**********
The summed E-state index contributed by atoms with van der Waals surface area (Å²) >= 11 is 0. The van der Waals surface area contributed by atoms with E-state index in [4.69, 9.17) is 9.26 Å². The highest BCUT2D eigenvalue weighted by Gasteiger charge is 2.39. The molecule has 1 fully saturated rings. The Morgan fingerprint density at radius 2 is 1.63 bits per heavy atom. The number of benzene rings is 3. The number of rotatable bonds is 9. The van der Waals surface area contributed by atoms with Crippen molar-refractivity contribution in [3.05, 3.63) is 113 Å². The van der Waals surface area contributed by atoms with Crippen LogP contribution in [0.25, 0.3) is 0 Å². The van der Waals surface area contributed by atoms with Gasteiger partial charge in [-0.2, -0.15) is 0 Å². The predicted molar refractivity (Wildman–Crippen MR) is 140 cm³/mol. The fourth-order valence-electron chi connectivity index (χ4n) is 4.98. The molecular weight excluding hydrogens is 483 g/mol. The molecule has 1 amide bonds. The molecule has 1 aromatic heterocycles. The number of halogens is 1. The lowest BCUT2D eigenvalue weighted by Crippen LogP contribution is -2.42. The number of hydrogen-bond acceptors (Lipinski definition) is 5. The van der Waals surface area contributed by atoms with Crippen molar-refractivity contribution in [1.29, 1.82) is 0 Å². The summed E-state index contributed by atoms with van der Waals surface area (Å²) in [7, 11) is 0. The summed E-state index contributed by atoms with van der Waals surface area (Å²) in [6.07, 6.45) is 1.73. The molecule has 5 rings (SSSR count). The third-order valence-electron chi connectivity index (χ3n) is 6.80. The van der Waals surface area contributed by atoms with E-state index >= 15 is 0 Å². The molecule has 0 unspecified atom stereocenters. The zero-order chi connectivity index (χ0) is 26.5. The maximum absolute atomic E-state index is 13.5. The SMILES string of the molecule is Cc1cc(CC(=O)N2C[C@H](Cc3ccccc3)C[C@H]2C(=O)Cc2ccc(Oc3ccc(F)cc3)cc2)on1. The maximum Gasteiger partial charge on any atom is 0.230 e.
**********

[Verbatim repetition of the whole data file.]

The summed E-state index contributed by atoms with van der Waals surface area (Å²) >= 11 is 0. The van der Waals surface area contributed by atoms with E-state index in [4.69, 9.17) is 9.26 Å². The highest BCUT2D eigenvalue weighted by Gasteiger charge is 2.39. The molecule has 1 fully saturated rings. The Morgan fingerprint density at radius 2 is 1.63 bits per heavy atom. The number of benzene rings is 3. The number of rotatable bonds is 9. The van der Waals surface area contributed by atoms with Crippen molar-refractivity contribution in [3.05, 3.63) is 113 Å². The van der Waals surface area contributed by atoms with Crippen LogP contribution in [0.25, 0.3) is 0 Å². The van der Waals surface area contributed by atoms with Gasteiger partial charge in [-0.2, -0.15) is 0 Å². The predicted molar refractivity (Wildman–Crippen MR) is 140 cm³/mol. The fourth-order valence-electron chi connectivity index (χ4n) is 4.98. The molecular weight excluding hydrogens is 483 g/mol. The molecule has 1 amide bonds. The molecule has 1 aromatic heterocycles. The number of halogens is 1. The lowest BCUT2D eigenvalue weighted by Crippen LogP contribution is -2.42. The number of hydrogen-bond acceptors (Lipinski definition) is 5. The van der Waals surface area contributed by atoms with Crippen molar-refractivity contribution in [1.29, 1.82) is 0 Å². The summed E-state index contributed by atoms with van der Waals surface area (Å²) in [7, 11) is 0. The summed E-state index contributed by atoms with van der Waals surface area (Å²) in [6.07, 6.45) is 1.73. The molecule has 5 rings (SSSR count). The third-order valence-electron chi connectivity index (χ3n) is 6.80. The van der Waals surface area contributed by atoms with E-state index >= 15 is 0 Å². The molecule has 0 unspecified atom stereocenters. The zero-order chi connectivity index (χ0) is 26.5. The maximum absolute atomic E-state index is 13.5. The SMILES string of the molecule is Cc1cc(CC(=O)N2C[C@H](Cc3ccccc3)C[C@H]2C(=O)Cc2ccc(Oc3ccc(F)cc3)cc2)on1. The maximum Gasteiger partial charge on any atom is 0.230 e.